The Yomiuri ShimbunMore than one-fourth of all workers who were injured or died in work-related accidents were aged 60 and older last year, according to statistics compiled by the Health, Labor and Welfare Ministry.
It was the first time that the proportion exceeded 25 percent. Elderly workers apparently are concentrated in occupations involving heavy physical burdens that young people tend to avoid, such as cleaning and security guard work, and are injured from falling or other reasons.
On the other hand, the government aims to establish legislation that allows people to work until age 70. Amid such a situation, an expert has pointed out that improving the work environment for elderly people is an urgent task.
“I didn’t think I would suffer a serious injury doing cleaning work,” said a 69-year-old woman who is on leave from her part-time cleaning job at a building maintenance company in Naka Ward, Yokohama. “I am afraid I will not be able to walk as before.”
The woman had worked at a racetrack but retired after reaching the retirement age. She began working as a cleaner in 2016 to earn money for her ill husband’s treatment. In May last year, she fell when she cleaned the stairs at a building where she was in charge. She was taken to a hospital by ambulance having suffered severe injuries, breaking her neck and right leg. She still cannot walk without the aid of a walking stick.
After the work-related accident, the company asked her to resign from work saying that her injury resulted in an increased burden on other employees so that it needed to hire another worker.
“I was shocked because I felt like I was thrown away after getting injured,” she said.
According to statistics on work-related accidents released by the ministry in May, out of workers who were injured or died in such accidents, 26 percent, or 33,246 people, were those aged 60 and older last year, up more than 10 percentage points over about two decades. Both the proportion and the number are the largest since the ministry began recording statistics under the current standards in 1999.
Of all workers, those aged 60 and older accounted for 21 percent last year, according to the Labor Force Survey by the Internal Affairs and Communications Ministry. Given this, the pace of aging of victims of work-related accidents exceeds that of the aging of the workforce.
A look at workers who were injured or died in work-related accidents by type of occupation reveals that the percentage of work-related accident victims aged 60 and older stood out in the security workers sector at 47 percent and the cleaning and slaughterhouse worker sector at 45 percent. The most common type of work-related accident was a fall.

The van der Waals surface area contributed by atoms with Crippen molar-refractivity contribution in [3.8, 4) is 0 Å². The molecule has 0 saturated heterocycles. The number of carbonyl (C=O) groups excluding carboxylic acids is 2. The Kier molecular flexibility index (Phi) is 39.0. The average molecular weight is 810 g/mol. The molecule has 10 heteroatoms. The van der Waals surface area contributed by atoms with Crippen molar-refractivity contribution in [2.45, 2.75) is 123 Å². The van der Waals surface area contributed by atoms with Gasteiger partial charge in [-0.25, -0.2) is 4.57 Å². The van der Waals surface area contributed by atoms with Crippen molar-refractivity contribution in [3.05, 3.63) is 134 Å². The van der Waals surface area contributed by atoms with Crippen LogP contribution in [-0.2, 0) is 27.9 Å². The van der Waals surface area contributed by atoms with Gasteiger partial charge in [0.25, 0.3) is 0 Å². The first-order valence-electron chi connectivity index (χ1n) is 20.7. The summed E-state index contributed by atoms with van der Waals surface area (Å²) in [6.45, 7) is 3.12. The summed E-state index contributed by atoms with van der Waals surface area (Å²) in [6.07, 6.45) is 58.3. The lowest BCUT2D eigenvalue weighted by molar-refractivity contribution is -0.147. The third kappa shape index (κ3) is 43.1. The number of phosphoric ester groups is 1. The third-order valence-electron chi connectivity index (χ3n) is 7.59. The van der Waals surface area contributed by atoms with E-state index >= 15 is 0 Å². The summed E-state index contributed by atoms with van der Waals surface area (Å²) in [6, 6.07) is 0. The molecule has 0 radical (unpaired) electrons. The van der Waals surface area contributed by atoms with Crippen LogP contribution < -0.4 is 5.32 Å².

10% in their 20s
Looking at workers in the carrying, cleaning, packaging and related jobs by age group, the percentage of such workers in their 20s was 11 percent while that of those in their 60s and older amounted to 33 percent. The similar tendency was seen among security workers. This shows that elderly people are working in sectors that are unpopular among young workers.
When it comes to jobs such as cleaning and security guards, young people apparently tend to avoid them because it is difficult to find opportunities to advance their careers in such sectors and because they do not like physical labor. For elderly workers, though their leg muscles and eyesight have weakened, they are required to engage in the same work as that of younger workers, which results in them getting injured in cases such as falls.
Working until 70
The government plans to revise the Stabilization of Employment of Elderly Persons Law by next year at the earliest so that people can work until age 70 if they wish to do so. The number of elderly workers is expected to increase at a more rapid pace going forward.
The Tokyo-based Japan Industrial Safety and Health Association compiled cases concerning measures to prevent work-related accidents involving elderly workers. This introduces cases such as the introduction of anti-slip shoes and the implementation of exercises to prevent falls.
“When it comes to a fall, elderly people may suffer serious aftereffects,” said Shigeru Wakita, a professor emeritus at Ryukoku University in Kyoto and an expert on labor law. “If the government promotes the employment of elderly workers, it should quickly establish a legal system to make all companies thoroughly implement safety measures for them, such as avoiding assigning tasks involving heavy physical burdens on elderly workers and enhancing training.”Speech